Can Of Food Gets You Into Phs Game

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Admission to today's football scrimmage against Camp Verde is one can of nonperishable food. The game tips off at 5 p.m. in PHS stadium.

If you can muster more than one can, that would be greatly appreciated, because the donations help a worthy cause -- the Pine Strawberry Food Bank.

Last week, the Friends and Neighbors (FAN) Club, cheerleaders, football players and coaches learned food bank supplies were dwindling and decided they'd like to do something to help out.

So, the three groups got together and hatched the idea to charge at least one can of food for admission, which will then be delivered to the food bank.

What the players, boosters and spirit line have chosen to do is a magnificent gesture because in Pine and Strawberry, there are at least 50 families -- some with small children -- who depend on the bank for basic food supplies.

In addition to showing up for the scrimmage with a can of food, take the time to thank cheer, football and FAN Club members for their commitment to the less fortunate residents of the Rim Country.

Longhorn football

star turns dentist

There was a very familiar face at Aug. 18 Longhorn football practice.

Dr. Eric Anderson was on hand volunteering his time to custom fit mouthpieces for all the players.

Anderson, fellow dentist Joey Spears and several assistants, took impressions of the players' teeth and will mold the state-of-art mouthpieces in the school's purple color.

That process is a vast improvement over the previous method of fitting the mouth guards, which was to immerse them in boiling water and after they cooled, bite into them to create a fit.

The new mouthpieces should also provide the players with more protection for their teeth.

What most of those teenagers probably didn't know when they were being fitted by Anderson is that he was once one of the finest football players to ever don a PHS uniform.

Eric was a three-year varsity letter winner (1985, 1986 and 1987) and an all-region and all-state selection.

He was a junior on the 1986 team that reached the state championship and a senior on the squad that won the A West crown.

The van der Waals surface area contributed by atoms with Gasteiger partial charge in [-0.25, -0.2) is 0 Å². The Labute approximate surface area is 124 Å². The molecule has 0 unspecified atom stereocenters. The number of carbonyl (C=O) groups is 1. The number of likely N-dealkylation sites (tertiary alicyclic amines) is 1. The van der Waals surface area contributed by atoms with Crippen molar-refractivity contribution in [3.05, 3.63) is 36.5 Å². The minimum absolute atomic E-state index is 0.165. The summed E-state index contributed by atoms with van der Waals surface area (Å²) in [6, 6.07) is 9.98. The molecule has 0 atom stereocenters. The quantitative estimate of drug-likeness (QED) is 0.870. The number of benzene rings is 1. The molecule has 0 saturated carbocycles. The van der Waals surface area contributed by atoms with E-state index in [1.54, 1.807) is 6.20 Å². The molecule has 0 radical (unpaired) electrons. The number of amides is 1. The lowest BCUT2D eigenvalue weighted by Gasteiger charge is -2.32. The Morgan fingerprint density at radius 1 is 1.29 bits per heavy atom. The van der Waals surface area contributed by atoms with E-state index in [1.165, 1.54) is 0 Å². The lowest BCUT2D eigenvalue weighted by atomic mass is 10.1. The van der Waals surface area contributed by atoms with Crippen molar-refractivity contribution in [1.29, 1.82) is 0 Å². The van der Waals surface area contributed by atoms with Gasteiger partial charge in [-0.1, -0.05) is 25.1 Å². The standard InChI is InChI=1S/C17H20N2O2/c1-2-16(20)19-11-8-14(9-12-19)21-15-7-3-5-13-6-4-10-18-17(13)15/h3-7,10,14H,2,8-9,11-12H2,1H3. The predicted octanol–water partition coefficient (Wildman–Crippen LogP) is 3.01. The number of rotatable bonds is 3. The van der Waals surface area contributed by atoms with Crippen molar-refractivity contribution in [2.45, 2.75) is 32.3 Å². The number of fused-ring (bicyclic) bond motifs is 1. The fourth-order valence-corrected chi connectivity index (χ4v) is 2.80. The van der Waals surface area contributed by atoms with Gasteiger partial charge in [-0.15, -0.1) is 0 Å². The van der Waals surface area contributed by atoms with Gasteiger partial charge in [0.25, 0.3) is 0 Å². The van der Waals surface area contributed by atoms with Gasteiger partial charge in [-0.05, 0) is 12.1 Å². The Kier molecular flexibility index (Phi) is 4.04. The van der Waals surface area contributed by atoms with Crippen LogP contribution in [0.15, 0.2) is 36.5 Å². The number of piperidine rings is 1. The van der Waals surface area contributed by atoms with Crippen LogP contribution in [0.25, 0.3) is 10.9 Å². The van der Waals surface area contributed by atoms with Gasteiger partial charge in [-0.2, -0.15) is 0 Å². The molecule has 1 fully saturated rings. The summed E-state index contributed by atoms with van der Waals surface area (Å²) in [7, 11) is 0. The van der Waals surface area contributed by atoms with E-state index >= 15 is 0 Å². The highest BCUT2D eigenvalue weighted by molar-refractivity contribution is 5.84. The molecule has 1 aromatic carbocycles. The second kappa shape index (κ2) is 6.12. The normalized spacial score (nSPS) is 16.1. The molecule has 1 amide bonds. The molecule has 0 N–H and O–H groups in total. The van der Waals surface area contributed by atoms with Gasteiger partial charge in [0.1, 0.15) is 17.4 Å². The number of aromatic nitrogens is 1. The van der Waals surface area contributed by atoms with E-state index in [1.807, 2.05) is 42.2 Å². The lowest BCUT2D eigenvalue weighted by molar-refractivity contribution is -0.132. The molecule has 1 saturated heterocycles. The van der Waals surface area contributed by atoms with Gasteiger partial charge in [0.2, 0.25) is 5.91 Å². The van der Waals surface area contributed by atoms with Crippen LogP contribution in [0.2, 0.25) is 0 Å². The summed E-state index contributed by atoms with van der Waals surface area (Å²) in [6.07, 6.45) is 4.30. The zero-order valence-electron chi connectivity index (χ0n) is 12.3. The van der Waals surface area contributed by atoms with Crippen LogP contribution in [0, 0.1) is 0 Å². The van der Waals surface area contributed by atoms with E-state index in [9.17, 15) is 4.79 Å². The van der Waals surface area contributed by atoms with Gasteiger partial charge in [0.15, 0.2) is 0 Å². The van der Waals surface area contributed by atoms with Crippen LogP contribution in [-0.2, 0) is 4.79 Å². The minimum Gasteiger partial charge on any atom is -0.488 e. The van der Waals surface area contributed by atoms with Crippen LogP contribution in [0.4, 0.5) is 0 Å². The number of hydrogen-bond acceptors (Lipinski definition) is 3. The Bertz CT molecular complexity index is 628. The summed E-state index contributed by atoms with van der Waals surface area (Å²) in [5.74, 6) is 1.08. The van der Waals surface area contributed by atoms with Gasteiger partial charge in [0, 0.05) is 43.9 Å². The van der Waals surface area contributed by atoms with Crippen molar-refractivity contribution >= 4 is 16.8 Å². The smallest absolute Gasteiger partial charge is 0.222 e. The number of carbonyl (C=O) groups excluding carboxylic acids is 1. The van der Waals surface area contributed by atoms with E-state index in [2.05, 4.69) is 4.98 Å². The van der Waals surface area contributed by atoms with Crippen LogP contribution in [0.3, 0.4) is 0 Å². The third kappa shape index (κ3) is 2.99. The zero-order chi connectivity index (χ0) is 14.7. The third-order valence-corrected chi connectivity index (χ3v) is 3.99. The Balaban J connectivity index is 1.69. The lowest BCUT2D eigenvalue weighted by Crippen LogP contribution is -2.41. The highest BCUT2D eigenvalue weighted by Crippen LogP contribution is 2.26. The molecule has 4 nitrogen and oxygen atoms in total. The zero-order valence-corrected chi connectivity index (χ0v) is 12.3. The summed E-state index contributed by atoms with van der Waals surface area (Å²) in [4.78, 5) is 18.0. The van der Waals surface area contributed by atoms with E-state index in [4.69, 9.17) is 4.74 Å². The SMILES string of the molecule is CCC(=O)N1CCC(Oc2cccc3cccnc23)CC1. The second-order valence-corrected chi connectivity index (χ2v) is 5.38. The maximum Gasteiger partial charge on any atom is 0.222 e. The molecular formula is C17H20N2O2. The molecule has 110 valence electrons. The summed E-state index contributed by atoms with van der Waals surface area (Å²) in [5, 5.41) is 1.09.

What was unique about Eric is that he had the strength, stamina and determination to play guard on the offensive line but the speed, agility and skill to be an award-winning cornerback on defense.

Those types of two-way players are rare and a vanishing species.

As an offensive guard, Eric weighed about 160 pounds and lined up alongside 6-foot-4-inch, 250-pound tackle Mike Beisemeyer. The two were quite a sight standing shoulder-to-shoulder on the line of scrimmage.

Once Eric took to the field he seldom had a breather, because he also played on all special teams.

Football wasn't his only athletic accomplishment, he also was a state champion wrestler and the 1988 state tournament's most outstanding wrestler.

In track and field, Eric was a sub-two-minute half-miler and starred on relay teams.

As a senior, his peers thought enough of him to elect him homecoming king and he was an honor roll student.

Most importantly for his coaches and teachers, he was a modest, likeable teenager with a strong work ethic.

It would behoove all those players Eric was fitting mouthpieces on, from freshman to varsity, to try to live up to the high standards he set during his years as a Longhorn.

Bares, Broncs and Bulls

Casper Baca, a New Mexico Rodeo stock contractor is itching to bring the Bares, Broncs and Bulls competition to the Payson Event Center. The events, which begin at 7:30 p.m. Aug. 30, will include bareback, saddle bronc and bull riding.

Also a highlight on the evening will be ranch bronc riding which, Baca says, "is wild and crazy."

In it, cowboys do not have to mark their horses coming out of the chutes, may use two hands on the reins and can compete on regulation saddles.

During the evening, the top-10 mounted shooters -- wearing Wild West garb and firing vintage pistols -- will put on a special shooting demonstration.

It will be similar to the one that was featured during the most recent Payson rodeo.

Baca is hosting the Payson competition as part of his United American Tour.

Earlier this year, the tour made stops in Durango, Colo., Page, Farmington, N.M., Gallup, N.M. and at the New Mexico State Fair in Albuquerque.

The Baca Rodeo Company added incentive money of $500 to each Payson event.

The introduction, which is a tribute to the armed forces, is set to the music of Toby Keith's hit country song "Courtesy of the Red, White and Blue."

Also included in the grand entry show is a special showing of the livestock.

"It's called a bucking horse stampede," Baca said.

During it, horses are herded through the arena as the announcer describes the history of the bucking horse and rodeo.

The upcoming evening will also be highlighted by clown acts, special novelty toss giveaways and autograph sessions after the event.

After Baca opened his own rodeo company in 1986, he has sent roughstock bucking horses and bulls to PRCA rodeos and PBR bull riding shows around the country.

Baca stakes claim to having the only bull -- the infamous "High Rise" -- to make it to the PBR World Finals a record eight times.

Bares, Bulls & Broncs is being sponsored by Steve Coury Automotive, Corral West and Mazatzal Hotel and Casino. The admission is $15 for adults and $8 for children. To enter the competition, call (505) 287-9534 or go to: www.paysonrimcountry.com/laborday.

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